In defense of Sao Paulo

IndyCar commentary — By on March 13, 2010 8:04 pm

(Originally posted by Steph to

Why are you staring at me like that?

It’s because I made some derogatory comments about the track surfacing issues at Daytona, isn’t it?  I had a feeling that was going to come back to bite me.  (I didn’t expect it to happen so soon, though.)

I’m not one to shrink away from eating crow when it’s justified.  The good news is that the likelihood of there being much audience crossover among people who would throw this back into IndyCar fans’ faces is pretty low.

Actually, I suppose that really isn’t good news at all, is it?  Moving on…

Oh.  That’s not the problem at all, you say?

I see.  It’s that I’m a very vocal proponent of street races and you demand an explanation as to how I can support such events after the debacle we witnessed today.

Fair enough.  But I’d really feel a lot more comfortable if you oval-track fans would put the torches and pitchforks down for a moment.  I mean, we’re all reasonable people here, right?

Good.  Now, look:  every street course goes through growing pains.  I know I wasn’t the only one to bring up San Jose’s inaugural event today, and if we look even further back, Toronto’s original layout in 1986 had the cars racing through Princes’ Gate and had to be modified the following year.  Street courses being what they are, there’s no way to do any testing before the cars hit the track for the first time, and there are always unanticipated kinks to iron out.  It’s unfortunate that this has to happen in the public eye during practice sessions instead of in closed testing, but it can’t be helped.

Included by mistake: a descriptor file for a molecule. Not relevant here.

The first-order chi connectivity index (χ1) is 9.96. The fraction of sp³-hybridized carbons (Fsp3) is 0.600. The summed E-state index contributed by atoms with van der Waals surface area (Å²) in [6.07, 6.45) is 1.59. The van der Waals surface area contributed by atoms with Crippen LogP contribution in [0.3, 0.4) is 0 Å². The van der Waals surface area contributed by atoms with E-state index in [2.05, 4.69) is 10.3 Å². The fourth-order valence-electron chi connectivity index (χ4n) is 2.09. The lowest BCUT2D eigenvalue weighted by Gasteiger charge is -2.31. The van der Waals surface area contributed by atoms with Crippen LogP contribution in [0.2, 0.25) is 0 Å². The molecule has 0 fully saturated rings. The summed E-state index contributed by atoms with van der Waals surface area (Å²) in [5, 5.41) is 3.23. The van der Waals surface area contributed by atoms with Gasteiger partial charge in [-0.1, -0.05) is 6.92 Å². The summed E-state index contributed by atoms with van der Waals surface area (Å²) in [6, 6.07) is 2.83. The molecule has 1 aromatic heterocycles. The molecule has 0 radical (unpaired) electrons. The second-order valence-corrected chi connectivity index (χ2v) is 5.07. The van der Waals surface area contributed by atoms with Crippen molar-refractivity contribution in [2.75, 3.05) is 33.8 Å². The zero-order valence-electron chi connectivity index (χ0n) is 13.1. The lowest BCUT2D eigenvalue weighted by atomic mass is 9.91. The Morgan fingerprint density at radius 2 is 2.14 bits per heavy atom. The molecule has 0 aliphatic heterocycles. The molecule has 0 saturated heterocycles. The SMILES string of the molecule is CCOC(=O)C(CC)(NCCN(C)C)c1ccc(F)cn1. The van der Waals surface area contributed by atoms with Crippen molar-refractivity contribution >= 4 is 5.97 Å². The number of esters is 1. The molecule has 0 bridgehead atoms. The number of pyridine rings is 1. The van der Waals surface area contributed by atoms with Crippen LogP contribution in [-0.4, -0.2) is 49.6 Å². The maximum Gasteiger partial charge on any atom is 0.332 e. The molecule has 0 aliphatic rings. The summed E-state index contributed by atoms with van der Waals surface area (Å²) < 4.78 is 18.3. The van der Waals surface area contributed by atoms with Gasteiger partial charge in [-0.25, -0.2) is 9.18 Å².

Once the initial problems at a new track are sorted out, though, I stand by my assertion that a well-planned street course can be a great asset to the schedule.  Toronto’s original problems are long forgotten, and most now consider it a worthwhile event.  And did you see the crowds out there in Sao Paulo?  I’m loath to point it out, but there have been smaller race-day crowds in the U.S. than what the Brazilians produced for practice and qualifying today.

And a lot of people are calling for Tony Cotman’s head right now, but despite claims to the contrary, there’s no possible way that he or anyone else could have anticipated just how bad that concrete was going to be with all the changes that have been made to it in the past couple of months.  If TC tells us he can improve the surface, who are we to question him?  Believe me, he’s more qualified to resolve this issue than any of us.  (I’m still anxious about a two-wide rolling start through the Sambodromo, though.)

Anyway, let’s all just relax, take a deep breath, and trust that the people in charge will set things right overnight.  In the grand scheme of things, this isn’t Texas.  Cars are getting banged up, but no one’s going to get hurt, and nothing’s going to be cancelled.  We will get a race tomorrow, and it will be good.

In the end, let’s be honest:  we’re all just burning off five months’ worth of off-season frustration, aren’t we?

See you tomorrow — bright and early.

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